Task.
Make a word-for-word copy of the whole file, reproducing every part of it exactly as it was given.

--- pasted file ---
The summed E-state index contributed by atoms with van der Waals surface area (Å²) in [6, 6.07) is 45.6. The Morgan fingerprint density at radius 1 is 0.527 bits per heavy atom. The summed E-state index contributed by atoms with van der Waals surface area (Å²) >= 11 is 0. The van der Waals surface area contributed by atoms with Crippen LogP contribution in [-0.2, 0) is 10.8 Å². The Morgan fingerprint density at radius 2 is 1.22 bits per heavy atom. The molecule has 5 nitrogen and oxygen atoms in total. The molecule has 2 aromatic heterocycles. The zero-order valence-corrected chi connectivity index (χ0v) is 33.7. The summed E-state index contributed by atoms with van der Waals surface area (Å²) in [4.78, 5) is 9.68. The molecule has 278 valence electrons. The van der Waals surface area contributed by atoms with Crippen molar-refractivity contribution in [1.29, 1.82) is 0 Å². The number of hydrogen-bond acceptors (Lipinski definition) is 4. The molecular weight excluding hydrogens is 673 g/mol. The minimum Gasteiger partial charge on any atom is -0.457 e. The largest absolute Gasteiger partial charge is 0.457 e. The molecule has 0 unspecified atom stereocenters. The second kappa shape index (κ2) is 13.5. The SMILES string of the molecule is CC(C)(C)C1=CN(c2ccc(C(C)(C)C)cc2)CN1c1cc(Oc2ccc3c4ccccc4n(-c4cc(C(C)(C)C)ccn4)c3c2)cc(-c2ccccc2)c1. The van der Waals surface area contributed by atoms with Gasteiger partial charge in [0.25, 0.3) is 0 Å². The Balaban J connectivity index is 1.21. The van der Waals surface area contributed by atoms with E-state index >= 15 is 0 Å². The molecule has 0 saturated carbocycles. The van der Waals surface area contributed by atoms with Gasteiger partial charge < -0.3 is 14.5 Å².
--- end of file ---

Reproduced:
The summed E-state index contributed by atoms with van der Waals surface area (Å²) in [6, 6.07) is 45.6. The Morgan fingerprint density at radius 1 is 0.527 bits per heavy atom. The summed E-state index contributed by atoms with van der Waals surface area (Å²) >= 11 is 0. The van der Waals surface area contributed by atoms with Crippen LogP contribution in [-0.2, 0) is 10.8 Å². The Morgan fingerprint density at radius 2 is 1.22 bits per heavy atom. The molecule has 5 nitrogen and oxygen atoms in total. The molecule has 2 aromatic heterocycles. The zero-order valence-corrected chi connectivity index (χ0v) is 33.7. The summed E-state index contributed by atoms with van der Waals surface area (Å²) in [4.78, 5) is 9.68. The molecule has 278 valence electrons. The van der Waals surface area contributed by atoms with Crippen molar-refractivity contribution in [1.29, 1.82) is 0 Å². The number of hydrogen-bond acceptors (Lipinski definition) is 4. The molecular weight excluding hydrogens is 673 g/mol. The minimum Gasteiger partial charge on any atom is -0.457 e. The largest absolute Gasteiger partial charge is 0.457 e. The molecule has 0 unspecified atom stereocenters. The second kappa shape index (κ2) is 13.5. The SMILES string of the molecule is CC(C)(C)C1=CN(c2ccc(C(C)(C)C)cc2)CN1c1cc(Oc2ccc3c4ccccc4n(-c4cc(C(C)(C)C)ccn4)c3c2)cc(-c2ccccc2)c1. The van der Waals surface area contributed by atoms with Gasteiger partial charge in [0.25, 0.3) is 0 Å². The Balaban J connectivity index is 1.21. The van der Waals surface area contributed by atoms with E-state index >= 15 is 0 Å². The molecule has 0 saturated carbocycles. The van der Waals surface area contributed by atoms with Gasteiger partial charge < -0.3 is 14.5 Å².